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Dr John Hawkins

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Nothing Short of Fabulous

Posted on 2004/10/12 21:28:32 (October 2004).

[Tuesday 12th October]
Today was one of those days where everything went my way, to an almost spectacular degree. I had my first ever driving test, 10 years later than it really should have been, in the morning. I had set myself up to fail miserably - I was pretty convinced I wasn't of a sufficient standard to pass. Despite having made no end of mistakes on the lessons prior to the actual test, something just clicked in me when it came to the crunch, and I drove nigh-on perfectly for the 45 minutes or whatever ot takes. I passed with an almost clean sheet. I have always been blessed in the past with the ability to do well in exams. I hadn't previously thought this would transfer to practical rather than written tests, but it seems it did. There are a lot of things I am bad at in life, but it seems tests really are my forte.
Given that my test was at a slightly awkward time, I had booked the whole day off work, on the basis I would not be back in time to do a decent afternoon's work. I had originally planned to go into London to comiserate my failure, and despite the surprise turn-out that I'd actually passed (and I'd like to reiterate it was my FIRST TIME), I stuck to my London plan. I spent the latter part of the afternoon touring intersting and historic pubs in London, preparing for a forthcoming pub crawl. I went through quite a few - maybe ten -ish, so clearly statistically speaking not all of them were that great, but a good handful were real gems.
The real high point, in terms of my already over inflated ego, came at the last establishment I went to. In a rather blazé fashion, I strolled into El Vino - an upmarket wine bar, on Fleet Street. Having inspected the window, it appeared they had a small but very respectable selection of malt whiskies, which it appeared to their credit were in fact their own bottlings. Predictably I selected their Islay malt - a 12 year old Bunnahabhain which had been finished in sherry casks, and as such tasted a bit different to the "regular" Bunnahabhain I had at home. Superbly the manager came and sat down next to me, and asked me what I thought about their Islay malt, which prompted a discussion about whisky in general. As a wine expert, but not so much of a whisky expert, the manager was keen to hear my humble opinions on malts. This very specific area was one in which I felt like I actually had something very valuable to say, for a change, and I heartily recommended to him that he bought in some Port Ellen, as it was very much the in thing right now. I was even able to give him some information on stockists, prices, and the sort of ages he would do best to aim for. I really felt like he took my suggestions seriously, and I wouldn't be at all surprised if withinm a few weeks the regulars at this fairly famous Fleet Street bar see Port Ellen on the shelves.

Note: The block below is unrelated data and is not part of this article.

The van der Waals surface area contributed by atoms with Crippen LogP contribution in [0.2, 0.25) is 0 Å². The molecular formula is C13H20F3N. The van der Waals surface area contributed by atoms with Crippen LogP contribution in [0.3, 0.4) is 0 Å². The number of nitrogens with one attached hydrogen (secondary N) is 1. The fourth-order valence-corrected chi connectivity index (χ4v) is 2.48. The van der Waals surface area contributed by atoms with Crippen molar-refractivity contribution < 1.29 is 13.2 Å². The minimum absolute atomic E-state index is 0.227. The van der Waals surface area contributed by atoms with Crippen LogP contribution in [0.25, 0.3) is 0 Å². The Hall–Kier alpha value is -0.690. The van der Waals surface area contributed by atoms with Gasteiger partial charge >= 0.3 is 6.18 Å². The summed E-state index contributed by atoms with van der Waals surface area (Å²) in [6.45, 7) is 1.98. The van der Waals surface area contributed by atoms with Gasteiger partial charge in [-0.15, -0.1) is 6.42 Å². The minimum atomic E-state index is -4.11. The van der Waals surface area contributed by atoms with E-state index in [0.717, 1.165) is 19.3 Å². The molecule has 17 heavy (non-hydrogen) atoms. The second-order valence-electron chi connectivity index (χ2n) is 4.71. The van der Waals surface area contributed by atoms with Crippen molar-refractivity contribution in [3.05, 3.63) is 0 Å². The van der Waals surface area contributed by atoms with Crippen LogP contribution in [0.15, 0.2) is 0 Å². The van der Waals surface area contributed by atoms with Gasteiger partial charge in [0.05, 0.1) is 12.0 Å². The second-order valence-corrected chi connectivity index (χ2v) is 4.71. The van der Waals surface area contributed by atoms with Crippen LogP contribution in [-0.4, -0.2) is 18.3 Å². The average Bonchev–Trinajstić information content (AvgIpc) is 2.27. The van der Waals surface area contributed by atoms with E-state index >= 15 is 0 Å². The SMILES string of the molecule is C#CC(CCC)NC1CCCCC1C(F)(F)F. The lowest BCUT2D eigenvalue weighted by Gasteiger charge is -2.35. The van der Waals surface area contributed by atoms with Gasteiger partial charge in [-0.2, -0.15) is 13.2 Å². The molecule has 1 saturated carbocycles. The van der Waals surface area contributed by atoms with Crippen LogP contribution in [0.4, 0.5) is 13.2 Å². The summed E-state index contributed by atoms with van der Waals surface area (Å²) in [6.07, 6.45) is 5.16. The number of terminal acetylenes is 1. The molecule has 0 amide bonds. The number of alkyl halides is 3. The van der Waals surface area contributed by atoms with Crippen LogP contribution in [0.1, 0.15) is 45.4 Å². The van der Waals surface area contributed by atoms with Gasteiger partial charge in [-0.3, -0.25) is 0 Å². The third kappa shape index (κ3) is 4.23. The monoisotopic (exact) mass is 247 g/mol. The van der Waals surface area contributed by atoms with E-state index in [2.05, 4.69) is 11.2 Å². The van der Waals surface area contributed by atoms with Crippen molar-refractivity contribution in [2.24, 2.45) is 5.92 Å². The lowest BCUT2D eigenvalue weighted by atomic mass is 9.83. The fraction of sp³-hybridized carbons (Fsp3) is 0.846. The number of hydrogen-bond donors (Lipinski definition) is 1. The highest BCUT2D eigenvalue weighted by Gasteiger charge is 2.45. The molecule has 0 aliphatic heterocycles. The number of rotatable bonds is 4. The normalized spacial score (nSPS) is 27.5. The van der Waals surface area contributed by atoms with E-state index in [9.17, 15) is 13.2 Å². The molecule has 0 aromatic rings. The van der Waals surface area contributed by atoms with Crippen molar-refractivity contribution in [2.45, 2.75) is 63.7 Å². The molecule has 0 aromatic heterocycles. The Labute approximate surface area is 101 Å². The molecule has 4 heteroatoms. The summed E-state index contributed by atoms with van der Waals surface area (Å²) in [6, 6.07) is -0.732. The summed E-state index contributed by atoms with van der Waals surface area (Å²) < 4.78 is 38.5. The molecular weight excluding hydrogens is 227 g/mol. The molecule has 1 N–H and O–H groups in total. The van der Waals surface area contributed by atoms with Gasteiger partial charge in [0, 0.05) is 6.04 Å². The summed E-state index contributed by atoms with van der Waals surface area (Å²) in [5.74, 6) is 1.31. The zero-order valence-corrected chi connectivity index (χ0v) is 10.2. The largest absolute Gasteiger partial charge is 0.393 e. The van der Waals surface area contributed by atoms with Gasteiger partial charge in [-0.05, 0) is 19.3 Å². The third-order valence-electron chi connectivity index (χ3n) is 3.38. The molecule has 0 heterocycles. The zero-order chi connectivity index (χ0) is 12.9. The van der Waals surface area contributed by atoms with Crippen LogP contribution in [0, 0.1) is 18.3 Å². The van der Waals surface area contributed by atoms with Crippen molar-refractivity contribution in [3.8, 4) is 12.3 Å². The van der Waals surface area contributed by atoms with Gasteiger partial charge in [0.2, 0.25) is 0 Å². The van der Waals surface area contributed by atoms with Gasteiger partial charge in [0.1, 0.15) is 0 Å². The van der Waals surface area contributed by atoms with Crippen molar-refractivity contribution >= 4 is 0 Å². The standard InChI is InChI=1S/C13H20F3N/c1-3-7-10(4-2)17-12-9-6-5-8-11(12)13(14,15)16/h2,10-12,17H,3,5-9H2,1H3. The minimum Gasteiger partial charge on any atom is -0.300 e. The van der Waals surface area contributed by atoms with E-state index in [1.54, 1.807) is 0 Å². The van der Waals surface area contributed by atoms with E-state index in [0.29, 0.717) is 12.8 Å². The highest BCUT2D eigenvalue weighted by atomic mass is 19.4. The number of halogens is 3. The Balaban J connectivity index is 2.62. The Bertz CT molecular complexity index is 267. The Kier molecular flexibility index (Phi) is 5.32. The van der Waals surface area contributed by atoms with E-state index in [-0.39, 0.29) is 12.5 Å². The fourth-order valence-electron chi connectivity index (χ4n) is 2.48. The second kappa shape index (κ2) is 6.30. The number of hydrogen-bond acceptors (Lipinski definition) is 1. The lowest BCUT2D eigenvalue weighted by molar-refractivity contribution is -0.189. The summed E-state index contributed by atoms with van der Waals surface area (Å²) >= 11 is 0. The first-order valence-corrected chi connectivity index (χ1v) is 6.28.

All in all a downright spectacular day, for which I am immensely grateful.

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